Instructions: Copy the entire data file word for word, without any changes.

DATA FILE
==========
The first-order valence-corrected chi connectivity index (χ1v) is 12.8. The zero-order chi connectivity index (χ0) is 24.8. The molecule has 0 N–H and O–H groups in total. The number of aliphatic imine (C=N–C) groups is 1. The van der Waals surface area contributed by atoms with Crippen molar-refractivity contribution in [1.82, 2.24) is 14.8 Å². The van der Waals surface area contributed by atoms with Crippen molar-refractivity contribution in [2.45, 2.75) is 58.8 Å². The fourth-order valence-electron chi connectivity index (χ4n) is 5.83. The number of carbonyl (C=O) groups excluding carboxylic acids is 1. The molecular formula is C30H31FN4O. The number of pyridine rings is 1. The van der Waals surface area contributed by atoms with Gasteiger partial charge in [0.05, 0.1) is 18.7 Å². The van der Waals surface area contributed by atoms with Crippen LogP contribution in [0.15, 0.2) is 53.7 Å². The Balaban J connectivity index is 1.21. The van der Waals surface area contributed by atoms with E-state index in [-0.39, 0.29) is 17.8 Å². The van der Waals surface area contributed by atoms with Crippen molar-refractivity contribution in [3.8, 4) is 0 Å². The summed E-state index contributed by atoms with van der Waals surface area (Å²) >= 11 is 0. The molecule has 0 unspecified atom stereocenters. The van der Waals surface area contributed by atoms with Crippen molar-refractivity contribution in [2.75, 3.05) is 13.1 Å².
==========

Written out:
The first-order valence-corrected chi connectivity index (χ1v) is 12.8. The zero-order chi connectivity index (χ0) is 24.8. The molecule has 0 N–H and O–H groups in total. The number of aliphatic imine (C=N–C) groups is 1. The van der Waals surface area contributed by atoms with Crippen molar-refractivity contribution in [1.82, 2.24) is 14.8 Å². The van der Waals surface area contributed by atoms with Crippen molar-refractivity contribution in [2.45, 2.75) is 58.8 Å². The fourth-order valence-electron chi connectivity index (χ4n) is 5.83. The number of carbonyl (C=O) groups excluding carboxylic acids is 1. The molecular formula is C30H31FN4O. The number of pyridine rings is 1. The van der Waals surface area contributed by atoms with Gasteiger partial charge in [0.05, 0.1) is 18.7 Å². The van der Waals surface area contributed by atoms with Crippen LogP contribution in [0.15, 0.2) is 53.7 Å². The Balaban J connectivity index is 1.21. The van der Waals surface area contributed by atoms with E-state index in [-0.39, 0.29) is 17.8 Å². The van der Waals surface area contributed by atoms with Crippen molar-refractivity contribution in [3.8, 4) is 0 Å². The summed E-state index contributed by atoms with van der Waals surface area (Å²) >= 11 is 0. The molecule has 0 unspecified atom stereocenters. The van der Waals surface area contributed by atoms with Crippen molar-refractivity contribution in [2.75, 3.05) is 13.1 Å².